The ESRB hopes to spare parents the pain of their kids overspending with a new warning label for ‘In-Game Purchases’.
If you thought the ESRB, the North American video games rating board, had been quiet on the issue of microtransactions, you weren’t alone. As it turns out, even the ESRB themselves had noticed they were conspicuous in their lack of a response.
Today, on Twitter, they broke that silence.
You may have noticed that we’ve been a little quiet on the topic of in-game purchases and loot boxes, but we’ve been listening. In fact, we’ve absorbed every tweet, email, Facebook post and singing telegram sent our way, and we’ve been working to develop a sensible approach to let gamers and parents know when a game offers the option to purchase additional content. This label, or as we call it interactive element, will appear on boxes (and wherever those games can be downloaded) for all games that offer the ability to purchase digital goods or premiums with real world currency.
The statement continues, to clarify what will be covered by the new label.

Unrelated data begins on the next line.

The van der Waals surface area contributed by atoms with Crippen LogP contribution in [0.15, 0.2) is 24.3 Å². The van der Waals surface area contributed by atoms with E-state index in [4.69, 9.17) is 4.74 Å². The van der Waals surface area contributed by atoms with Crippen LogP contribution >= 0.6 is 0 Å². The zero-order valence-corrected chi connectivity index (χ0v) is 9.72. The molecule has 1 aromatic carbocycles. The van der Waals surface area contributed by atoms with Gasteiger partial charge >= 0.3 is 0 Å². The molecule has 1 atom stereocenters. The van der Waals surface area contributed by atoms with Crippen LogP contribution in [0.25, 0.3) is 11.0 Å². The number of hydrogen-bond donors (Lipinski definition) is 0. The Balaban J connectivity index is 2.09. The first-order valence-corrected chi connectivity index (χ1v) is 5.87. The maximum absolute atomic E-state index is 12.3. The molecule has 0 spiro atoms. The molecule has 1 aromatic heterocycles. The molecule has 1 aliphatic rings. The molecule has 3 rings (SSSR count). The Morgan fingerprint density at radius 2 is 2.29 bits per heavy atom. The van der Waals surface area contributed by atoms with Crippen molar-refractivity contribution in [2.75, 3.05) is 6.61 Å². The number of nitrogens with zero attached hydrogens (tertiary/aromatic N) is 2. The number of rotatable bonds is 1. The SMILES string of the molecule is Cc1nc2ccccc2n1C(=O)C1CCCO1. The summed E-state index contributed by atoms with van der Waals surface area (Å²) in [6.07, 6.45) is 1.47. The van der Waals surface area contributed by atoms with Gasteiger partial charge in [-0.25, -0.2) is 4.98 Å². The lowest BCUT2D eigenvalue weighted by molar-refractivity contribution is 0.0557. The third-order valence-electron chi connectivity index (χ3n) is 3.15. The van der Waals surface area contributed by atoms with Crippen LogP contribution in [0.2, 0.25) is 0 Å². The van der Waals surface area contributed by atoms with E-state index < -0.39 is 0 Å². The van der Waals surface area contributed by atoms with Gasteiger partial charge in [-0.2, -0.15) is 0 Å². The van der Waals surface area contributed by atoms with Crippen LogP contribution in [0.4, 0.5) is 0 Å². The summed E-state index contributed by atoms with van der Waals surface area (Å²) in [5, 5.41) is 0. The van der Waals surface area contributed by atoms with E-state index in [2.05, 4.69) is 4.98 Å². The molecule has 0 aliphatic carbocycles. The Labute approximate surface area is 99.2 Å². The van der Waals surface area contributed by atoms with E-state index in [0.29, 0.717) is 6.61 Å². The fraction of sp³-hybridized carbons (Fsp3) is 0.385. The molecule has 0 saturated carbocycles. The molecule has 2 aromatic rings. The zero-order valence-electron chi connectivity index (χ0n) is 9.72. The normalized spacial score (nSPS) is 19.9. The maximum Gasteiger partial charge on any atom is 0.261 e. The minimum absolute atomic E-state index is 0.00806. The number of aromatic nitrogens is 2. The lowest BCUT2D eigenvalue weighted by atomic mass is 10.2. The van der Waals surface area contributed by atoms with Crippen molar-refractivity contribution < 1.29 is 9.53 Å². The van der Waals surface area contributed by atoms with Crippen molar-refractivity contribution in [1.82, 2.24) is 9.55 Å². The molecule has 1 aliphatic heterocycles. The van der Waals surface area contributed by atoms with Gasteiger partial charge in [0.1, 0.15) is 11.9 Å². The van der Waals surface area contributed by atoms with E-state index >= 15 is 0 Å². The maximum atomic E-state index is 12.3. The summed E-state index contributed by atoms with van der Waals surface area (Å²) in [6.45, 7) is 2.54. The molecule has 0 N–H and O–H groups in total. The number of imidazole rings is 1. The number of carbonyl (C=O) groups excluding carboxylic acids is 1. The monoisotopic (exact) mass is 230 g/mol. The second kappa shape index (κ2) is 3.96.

This includes features like bonus levels, skins, surprise items (such as item packs, loot boxes, mystery awards), music, virtual coins and other forms of in-game currency, subscriptions, season passes, upgrades (e.g. to disable ads) and move.
Finally, the ESRB announced a new website to help parents understand how their kids might be frittering away their hard-earned.
We’ve also launching a new website ParentalTools.org to help raise awareness of the helpful tools that parents can use to manage the amount of time or money those crafty kids spend playing games. This is the first step of many! We’ll continue to discuss how to further enhance our rating system with publishers, developers, gamers and especially parents, and we’ll continue to make adjustments as the need arises.
The ESRB is going to great lengths to assuage parents concerns that their “crafty kids” will be spending their money. Any money. At all. Which is of course important, when belts are tight and finances are cut to the quick.
However the distinction between more predatory monetisation schemes – randomly generated loot boxes, Gacha games, FIFA Ultimate Team, and all those other whale-hunting tactics – and what many players would consider reasonable practices, like season passes or DLC for console games, or to remove adverts from trial versions of mobile games, has not been made.
The ESRB’s latest statement is effectively making its position clear: that highlighting where any money could be spent – to parents, by their “crafty kids” – rather than cleaning up unsavoury business practices, is their ultimate priority.